Dana reminded us of this, and reminded us that those judgments are often held against ourselves. We all judge one another (and ourselves) at different times and places, and those judgments only make tough conversations more difficult. Judgments create more emotional charge, and add to the "fight or flight" feeling we experience during difficult conversations.
The first step in handling those judgments is to recognize and put them on a shelf for the duration of the conversation, to enable a more level-headed interaction.
Dana explained it like checking a bag at the airport.
If the plane ride is the conversation, you need to put your judgments away from you for the duration of the ride. You can bring all those judgments back to yourself and deal with them after the conversation if you want. But if you want to have a successful conversation that doesn’t leave everyone upset, you need to check your judgments at the gate.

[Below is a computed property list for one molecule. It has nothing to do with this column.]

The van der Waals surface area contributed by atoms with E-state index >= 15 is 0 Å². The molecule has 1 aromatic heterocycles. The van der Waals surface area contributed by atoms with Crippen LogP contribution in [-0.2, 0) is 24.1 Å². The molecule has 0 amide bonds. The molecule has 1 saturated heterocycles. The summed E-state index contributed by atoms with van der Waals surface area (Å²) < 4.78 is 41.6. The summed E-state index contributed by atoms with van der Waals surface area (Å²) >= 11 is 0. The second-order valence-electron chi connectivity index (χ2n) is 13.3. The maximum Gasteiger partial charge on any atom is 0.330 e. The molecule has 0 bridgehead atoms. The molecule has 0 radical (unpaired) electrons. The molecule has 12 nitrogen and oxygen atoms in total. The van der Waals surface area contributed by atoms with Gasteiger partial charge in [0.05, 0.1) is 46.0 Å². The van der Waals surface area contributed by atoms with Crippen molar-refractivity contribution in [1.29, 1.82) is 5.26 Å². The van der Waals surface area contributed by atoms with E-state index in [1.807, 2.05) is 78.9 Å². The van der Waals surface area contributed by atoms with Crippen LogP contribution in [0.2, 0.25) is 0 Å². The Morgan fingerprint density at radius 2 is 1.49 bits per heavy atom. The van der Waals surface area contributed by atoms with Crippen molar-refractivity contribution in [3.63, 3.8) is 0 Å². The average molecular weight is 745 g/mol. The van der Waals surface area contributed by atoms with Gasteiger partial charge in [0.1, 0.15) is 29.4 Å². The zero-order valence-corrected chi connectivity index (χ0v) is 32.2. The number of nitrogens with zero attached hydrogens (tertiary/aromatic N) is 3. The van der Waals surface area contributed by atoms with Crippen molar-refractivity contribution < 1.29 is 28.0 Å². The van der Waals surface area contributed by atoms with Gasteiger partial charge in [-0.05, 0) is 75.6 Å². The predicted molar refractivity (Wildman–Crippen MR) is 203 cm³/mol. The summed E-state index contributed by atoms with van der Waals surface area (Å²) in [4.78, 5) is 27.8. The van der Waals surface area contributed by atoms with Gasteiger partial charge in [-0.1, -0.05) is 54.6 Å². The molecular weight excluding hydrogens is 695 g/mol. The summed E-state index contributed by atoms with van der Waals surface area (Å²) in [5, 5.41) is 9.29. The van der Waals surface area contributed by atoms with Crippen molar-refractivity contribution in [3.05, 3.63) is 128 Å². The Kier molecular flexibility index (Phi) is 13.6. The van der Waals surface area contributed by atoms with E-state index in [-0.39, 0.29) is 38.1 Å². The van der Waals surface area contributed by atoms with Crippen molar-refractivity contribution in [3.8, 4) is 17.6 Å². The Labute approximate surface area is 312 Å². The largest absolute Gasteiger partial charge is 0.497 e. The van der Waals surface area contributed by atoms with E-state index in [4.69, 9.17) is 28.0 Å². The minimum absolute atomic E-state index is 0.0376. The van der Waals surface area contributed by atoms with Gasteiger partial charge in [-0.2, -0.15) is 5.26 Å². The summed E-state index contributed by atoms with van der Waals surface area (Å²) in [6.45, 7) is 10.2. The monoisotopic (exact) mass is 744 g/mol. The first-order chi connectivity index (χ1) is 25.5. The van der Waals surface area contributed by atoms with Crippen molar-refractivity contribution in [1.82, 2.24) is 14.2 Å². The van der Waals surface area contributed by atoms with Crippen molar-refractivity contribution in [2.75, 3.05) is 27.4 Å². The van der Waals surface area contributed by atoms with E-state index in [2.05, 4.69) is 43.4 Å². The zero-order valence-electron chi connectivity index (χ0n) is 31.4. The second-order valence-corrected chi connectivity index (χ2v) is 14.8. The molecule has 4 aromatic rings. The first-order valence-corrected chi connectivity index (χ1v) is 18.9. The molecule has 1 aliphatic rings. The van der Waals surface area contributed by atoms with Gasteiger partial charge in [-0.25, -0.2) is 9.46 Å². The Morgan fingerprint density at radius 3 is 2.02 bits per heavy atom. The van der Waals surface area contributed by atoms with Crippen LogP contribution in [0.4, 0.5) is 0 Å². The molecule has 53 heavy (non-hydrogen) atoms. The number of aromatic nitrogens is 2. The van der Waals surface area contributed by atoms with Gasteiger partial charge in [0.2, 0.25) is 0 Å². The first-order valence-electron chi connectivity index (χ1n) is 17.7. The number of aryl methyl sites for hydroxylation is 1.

- If you’re going into a conversation where you have to deny the request for extra days off at Christmas, stop and think about all the different thoughts and feelings you have regarding the situation.
- Maybe you’re going into the conversation knowing you have a good reason to deny the request, and feeling like they’re just trying to weasel a few more paid-leave days out of the company. At that point, you have to set aside the feelings you have about their motivation. Maybe they are just trying to weasel a few more paid days off days out of the company, but coming into the conversation expecting that is only going to cause you to treat them with unintentional contempt regardless of what their true motivations are. To set aside your judgments in this situation, you must remind yourself that you don’t know their true motivation. For the purpose of the conversation, try to see them as just an individual in the company: not a person trying to steal from the company.